Your counselor might want you to find a healthier way to self-soothe, such as by taking a walk or listening to relaxing music. Other examples of therapy goals could include trying out simple breathing exercises, practicing mindfulness, and engaging in activities that bring joy or relaxation.
By doing this, you can learn how to better manage your stress and emotions when things get tough.
4. Be Vulnerable
Attending counseling can be scary, as it often means being vulnerable and discussing things that can be difficult to talk about. But vulnerability is important, as it's a key part of personal growth and healing.
Although it might be uncomfortable at first, allowing yourself to open up can help you gain insight into your emotions, as well as provide a sense of relief when it comes to getting things off your chest. Practicing vulnerability can also be a great goal to focus on during therapy, as it can help you to feel safe and supported, as well as empowered and understood.
To work on being vulnerable during counseling sessions, some examples of therapy goals include discussing difficult topics, asking for help when needed, and expressing your thoughts and feelings openly.
5. Creating a Support System
Having a counselor is a great resource for mental health support. However, you will need to eventually create a support system outside of your therapist's office. For people who are new to therapy, or those with limited social connections, building a support system can be difficult.
To help in this process, some examples include joining support groups, creating positive relationships with peers, and finding activities to do outside of counseling sessions. By doing this, you can create a system of support to help you through difficult times, as well as celebrate successes and accomplishments.
6. Creating Boundaries
The ability to create and maintain boundaries is essential for a healthy lifestyle. It's important to be able to set limits on what you will and won't tolerate, such as how much time you will spend with certain people, and what topics are off-limits for conversation.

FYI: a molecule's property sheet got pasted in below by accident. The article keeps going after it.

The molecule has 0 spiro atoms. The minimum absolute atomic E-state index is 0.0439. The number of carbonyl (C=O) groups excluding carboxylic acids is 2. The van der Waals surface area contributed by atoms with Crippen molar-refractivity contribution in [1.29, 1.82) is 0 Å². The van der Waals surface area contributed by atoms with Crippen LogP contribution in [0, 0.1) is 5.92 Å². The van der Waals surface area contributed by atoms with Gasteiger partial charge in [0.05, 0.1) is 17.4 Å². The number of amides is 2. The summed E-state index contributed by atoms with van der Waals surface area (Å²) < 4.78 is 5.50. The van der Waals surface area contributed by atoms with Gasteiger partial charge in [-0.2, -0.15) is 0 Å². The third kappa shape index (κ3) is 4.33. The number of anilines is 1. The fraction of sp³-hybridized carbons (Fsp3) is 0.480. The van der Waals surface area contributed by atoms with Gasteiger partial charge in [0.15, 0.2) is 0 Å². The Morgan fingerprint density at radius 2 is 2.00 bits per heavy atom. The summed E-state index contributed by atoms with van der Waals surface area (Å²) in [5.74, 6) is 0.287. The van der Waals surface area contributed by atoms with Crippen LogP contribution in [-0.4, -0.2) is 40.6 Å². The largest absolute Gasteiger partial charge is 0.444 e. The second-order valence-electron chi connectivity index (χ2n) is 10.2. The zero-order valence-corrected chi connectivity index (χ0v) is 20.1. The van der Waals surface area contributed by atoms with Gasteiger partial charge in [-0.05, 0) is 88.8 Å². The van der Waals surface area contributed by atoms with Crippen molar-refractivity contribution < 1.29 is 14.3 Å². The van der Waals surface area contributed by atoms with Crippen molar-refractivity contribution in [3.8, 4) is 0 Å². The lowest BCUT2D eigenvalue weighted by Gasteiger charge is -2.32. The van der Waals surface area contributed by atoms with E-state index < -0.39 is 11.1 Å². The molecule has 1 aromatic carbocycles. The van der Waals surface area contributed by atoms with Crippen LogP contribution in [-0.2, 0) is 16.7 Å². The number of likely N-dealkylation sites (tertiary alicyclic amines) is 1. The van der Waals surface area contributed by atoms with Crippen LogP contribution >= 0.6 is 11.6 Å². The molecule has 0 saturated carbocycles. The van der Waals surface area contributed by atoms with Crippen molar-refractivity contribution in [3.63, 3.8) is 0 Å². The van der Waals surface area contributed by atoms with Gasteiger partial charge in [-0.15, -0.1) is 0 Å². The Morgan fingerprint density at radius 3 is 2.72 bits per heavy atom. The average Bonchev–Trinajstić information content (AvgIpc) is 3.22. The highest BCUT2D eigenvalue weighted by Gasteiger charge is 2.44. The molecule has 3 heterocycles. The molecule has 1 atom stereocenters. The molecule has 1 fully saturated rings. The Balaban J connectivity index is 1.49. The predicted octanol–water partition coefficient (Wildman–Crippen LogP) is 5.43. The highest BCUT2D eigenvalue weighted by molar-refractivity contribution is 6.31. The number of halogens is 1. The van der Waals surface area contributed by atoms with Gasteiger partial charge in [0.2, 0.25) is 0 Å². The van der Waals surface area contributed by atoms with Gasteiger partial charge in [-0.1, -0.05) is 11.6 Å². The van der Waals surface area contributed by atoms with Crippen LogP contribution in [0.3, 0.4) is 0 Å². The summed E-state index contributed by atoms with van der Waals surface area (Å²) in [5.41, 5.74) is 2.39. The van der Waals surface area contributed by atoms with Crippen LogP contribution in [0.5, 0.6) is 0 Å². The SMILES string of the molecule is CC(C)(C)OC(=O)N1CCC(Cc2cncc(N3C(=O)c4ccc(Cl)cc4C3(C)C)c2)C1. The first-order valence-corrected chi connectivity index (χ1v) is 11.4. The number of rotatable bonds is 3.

Creating boundaries can help protect your mental health, and it can also help you feel empowered. If your counselor suggests creating boundaries, he or she might want to see you do things such as practice saying “no”, remove yourself from negative environments or relationships, and honor your own needs and wants.
Doing this can help you gain a sense of control over your life, as well as give you the space to live authentically and prioritize self-care.
7. Facing One Fear
Unfortunately, many people mistakenly believe that the solution to anxiety is avoiding fears at all costs. However, avoidance might serve to strengthen the anxiety and make it harder to cope in the long run. A great therapy goal is to face one fear at a time, as this can help you gain confidence and learn how to manage anxiety in situations that cause distress.
To do this, your therapist might suggest things like writing down fears or taking small steps towards conquering them. It's important to remember that facing fears does not have to mean facing them all at once; take things slow and steady and be sure to reward yourself for successes along the way.
8. Developing Self-Compassion
Self-compassion is essential for mental health wellness, as it allows people to embrace their flaws without judgment or criticism. Unfortunately, many of us struggle with self-criticism more than we'd like to admit.